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Update: Palestine at the UN: What Will and What Will Not Happen

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This post is an updated version of one published November 9.

The Palestinians are not expected to get the required nine votes in the UN Security Council they need for membership in the world body, regardless of whether the United States casts a veto or abstains, according to diplomats polled by this reporter.

And there will not be a vote in the 15-nation Council on Friday, although there could be one later this month. November 11 is the day the Security Council will deliver its report on whether Palestine fulfills the qualifications of a state.

Amid all the smoke and mirror language, the report will say that a decision is inconclusive and that a membership committee, consisting of all Council members, was "unable to make" unanimous recommendations, according to a copy of the text. No other action is expected.

Lebanon may produce a resolution for Palestine's full membership in the United Nations but that needs a 24-hour notice before a vote. For adoption, a resolution requires a minimum of nine votes in favor and no veto from the five permanent members, like the United States.

But there is a dispute among Palestinian leaders as to whether to go ahead with the Council vote. They are expected to make a decision after an Arab League meeting next Wednesday.

The main question is not legal but political -- whether inclusion in the United Nations as a member state will contribute or not contribute to the peace process.

A secondary question is whether the United States will cast a macho "no" vote (and be the target of demonstrations in the Middle East) after it is clear the resolution has failed. Most believe it will rather than abstain as France, Britain, Germany, Portugal, Colombia and Bosnia are expected to do. Those in favor of the application are eight nations: Russia, China, Brazil, India, South Africa, Lebanon and probably Nigeria and Gabon.

The position of the Europeans has been clear since Palestinian President Mahmoud Abbas announced on September 23 at the U.N. General Assembly he would seek full membership, an expression of frustration at the failure of peace talks and Israel's announcement of more settlement building in the West Bank and East Jerusalem. Bosnia was the last holdout but now has sided with the EU members after its presidency could not agree on a position. (see this reporter's prediction)

What is the strategy?
Insisting on a vote in the Security Council makes a vote for an upgrade in status in the General Assembly look like a consolation prize. Palestine currently has observer status with no voting rights. It would have no trouble getting the Assembly to vote in favor of a non-member observer state, like the Vatican. This is an indirect recognition of statehood and allows the Palestinians to join more U.N. agencies and even the International Criminal Court. Although a positive vote is a foregone conclusion, the United States and Israel have been needlessly campaigning against it.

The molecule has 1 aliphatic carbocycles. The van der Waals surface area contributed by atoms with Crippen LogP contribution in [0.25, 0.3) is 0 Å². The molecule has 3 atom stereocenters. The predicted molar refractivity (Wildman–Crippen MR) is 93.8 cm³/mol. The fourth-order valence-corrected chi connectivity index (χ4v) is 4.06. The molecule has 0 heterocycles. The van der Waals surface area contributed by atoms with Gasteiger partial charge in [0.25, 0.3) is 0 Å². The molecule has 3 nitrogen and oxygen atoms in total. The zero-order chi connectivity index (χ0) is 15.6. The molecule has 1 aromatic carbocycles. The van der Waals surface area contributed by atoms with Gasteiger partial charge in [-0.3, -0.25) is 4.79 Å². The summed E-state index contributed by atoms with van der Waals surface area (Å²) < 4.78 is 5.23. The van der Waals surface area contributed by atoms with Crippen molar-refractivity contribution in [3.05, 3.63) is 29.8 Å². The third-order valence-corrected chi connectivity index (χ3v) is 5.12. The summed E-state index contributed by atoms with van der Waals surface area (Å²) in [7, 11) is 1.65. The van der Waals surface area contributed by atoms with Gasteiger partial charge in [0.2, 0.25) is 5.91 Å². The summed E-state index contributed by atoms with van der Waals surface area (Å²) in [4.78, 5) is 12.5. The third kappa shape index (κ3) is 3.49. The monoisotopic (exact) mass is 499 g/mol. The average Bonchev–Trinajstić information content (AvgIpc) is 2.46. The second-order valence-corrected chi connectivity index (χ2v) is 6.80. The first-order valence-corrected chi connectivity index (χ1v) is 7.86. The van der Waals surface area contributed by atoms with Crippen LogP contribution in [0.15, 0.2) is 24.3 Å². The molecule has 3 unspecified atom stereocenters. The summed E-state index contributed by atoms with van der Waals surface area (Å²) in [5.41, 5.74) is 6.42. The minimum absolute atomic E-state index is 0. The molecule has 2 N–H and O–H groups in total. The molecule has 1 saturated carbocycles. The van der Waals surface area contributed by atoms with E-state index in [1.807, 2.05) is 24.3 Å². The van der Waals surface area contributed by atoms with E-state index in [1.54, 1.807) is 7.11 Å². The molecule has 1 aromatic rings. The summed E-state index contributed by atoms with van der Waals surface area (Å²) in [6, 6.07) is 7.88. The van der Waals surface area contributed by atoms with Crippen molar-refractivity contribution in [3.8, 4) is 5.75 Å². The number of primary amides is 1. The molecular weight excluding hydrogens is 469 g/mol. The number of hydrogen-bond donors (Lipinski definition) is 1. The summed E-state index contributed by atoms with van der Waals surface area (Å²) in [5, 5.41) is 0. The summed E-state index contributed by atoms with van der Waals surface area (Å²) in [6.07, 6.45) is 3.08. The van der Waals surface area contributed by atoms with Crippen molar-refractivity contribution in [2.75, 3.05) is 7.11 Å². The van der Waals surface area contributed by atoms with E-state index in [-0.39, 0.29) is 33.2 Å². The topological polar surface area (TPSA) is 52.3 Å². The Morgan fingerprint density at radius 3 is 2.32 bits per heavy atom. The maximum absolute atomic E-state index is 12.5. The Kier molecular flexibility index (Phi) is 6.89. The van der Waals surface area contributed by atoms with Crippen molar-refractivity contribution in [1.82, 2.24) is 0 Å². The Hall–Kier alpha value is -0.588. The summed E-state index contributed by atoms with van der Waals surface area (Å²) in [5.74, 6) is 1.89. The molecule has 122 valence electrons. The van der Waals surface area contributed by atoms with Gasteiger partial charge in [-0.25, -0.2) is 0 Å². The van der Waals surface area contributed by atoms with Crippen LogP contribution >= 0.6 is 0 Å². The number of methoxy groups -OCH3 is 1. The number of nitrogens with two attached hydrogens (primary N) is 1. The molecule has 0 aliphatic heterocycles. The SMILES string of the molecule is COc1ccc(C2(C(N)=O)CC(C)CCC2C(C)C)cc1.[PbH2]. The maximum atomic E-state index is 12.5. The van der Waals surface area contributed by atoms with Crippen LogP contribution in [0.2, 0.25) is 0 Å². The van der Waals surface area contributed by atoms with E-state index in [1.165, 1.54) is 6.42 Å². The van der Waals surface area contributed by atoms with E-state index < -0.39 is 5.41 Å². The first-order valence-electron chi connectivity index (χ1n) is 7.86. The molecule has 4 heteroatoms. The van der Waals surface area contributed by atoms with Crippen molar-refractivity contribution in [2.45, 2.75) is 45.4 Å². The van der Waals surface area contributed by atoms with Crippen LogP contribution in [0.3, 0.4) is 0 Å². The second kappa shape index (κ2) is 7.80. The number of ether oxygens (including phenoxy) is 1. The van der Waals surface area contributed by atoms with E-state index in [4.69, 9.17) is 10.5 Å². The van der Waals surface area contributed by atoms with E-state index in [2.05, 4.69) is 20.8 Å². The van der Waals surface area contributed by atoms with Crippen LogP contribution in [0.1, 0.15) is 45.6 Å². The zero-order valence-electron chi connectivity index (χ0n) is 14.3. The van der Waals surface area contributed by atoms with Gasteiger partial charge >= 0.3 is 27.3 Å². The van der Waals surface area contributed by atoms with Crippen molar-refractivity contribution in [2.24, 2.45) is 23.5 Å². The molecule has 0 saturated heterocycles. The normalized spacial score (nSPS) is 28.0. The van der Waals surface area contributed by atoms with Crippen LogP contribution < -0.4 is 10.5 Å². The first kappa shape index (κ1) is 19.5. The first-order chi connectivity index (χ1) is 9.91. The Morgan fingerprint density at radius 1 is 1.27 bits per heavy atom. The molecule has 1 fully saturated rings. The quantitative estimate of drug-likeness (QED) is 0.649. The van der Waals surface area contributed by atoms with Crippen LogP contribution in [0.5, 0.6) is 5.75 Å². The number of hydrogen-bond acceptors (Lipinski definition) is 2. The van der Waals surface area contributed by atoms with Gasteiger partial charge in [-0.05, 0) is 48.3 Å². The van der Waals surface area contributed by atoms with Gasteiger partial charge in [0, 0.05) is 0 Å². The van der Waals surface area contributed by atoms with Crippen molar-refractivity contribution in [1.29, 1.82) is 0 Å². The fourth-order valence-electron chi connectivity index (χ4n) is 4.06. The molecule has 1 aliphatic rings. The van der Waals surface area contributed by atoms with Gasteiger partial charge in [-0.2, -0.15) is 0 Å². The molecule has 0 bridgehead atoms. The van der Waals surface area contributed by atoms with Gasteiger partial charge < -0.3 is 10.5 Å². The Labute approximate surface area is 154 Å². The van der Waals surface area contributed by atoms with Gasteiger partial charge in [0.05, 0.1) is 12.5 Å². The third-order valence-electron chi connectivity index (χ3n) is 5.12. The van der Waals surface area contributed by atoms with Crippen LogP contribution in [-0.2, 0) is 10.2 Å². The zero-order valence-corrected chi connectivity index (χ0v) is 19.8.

But Palestinian leaders have indicated they would not go to the General Assembly immediately, if at all, and would continue to try for full membership in the Security Council. But this time, the blame cannot be put on the United States alone. The defeat in the Council would be on the shoulders of seven nations. Waiting until next year, when five new members join the Council, would not change the situation.

So why are the Palestinians insisting on a Security Council vote? Probably because President Abbas had announced it. Otherwise it makes little sense, which is why some prominent Palestinians are arguing for a General Assembly vote first, diplomats said.

No one is talking
The Quartet of Middle East advisers (the United States, Russia, the European Community and the United Nations) have been trying to restart peace talks and while there is movement, no one is betting on a success.

And according to Gershon Baskin of the Israel Palestine Center for Research and Information, no one is really talking to anyone:

"With the exception of continued security cooperation at the field level, and perhaps some continued talk between those who have responsibility for day-to-day issues concerning commerce, Palestinian and Israeli officials have been instructed by their superiors not to meet."

Saying that Israeli Prime Minister Benjamin Netanyahu has done little to promote a peace process, he contends Abbas and his prime minister, Salaam Fayyad, are the most "determined Palestinian leaders against the use the violence" so it is futile for Israel (and the United States Congress) to punish them:

"Likewise it is also clear that the strategy of not returning to the table is equally futile and wrong. Even if the chances of reaching a comprehensive negotiated agreement at this time with this Israeli government seem close to nil, there is no longer a legitimate reason to reject talking."

Somehow the Palestinian bid at the United Nations for a game changer has fallen flat so far. But amid the changes in the Arab world, it has focused attention on the issue again and again.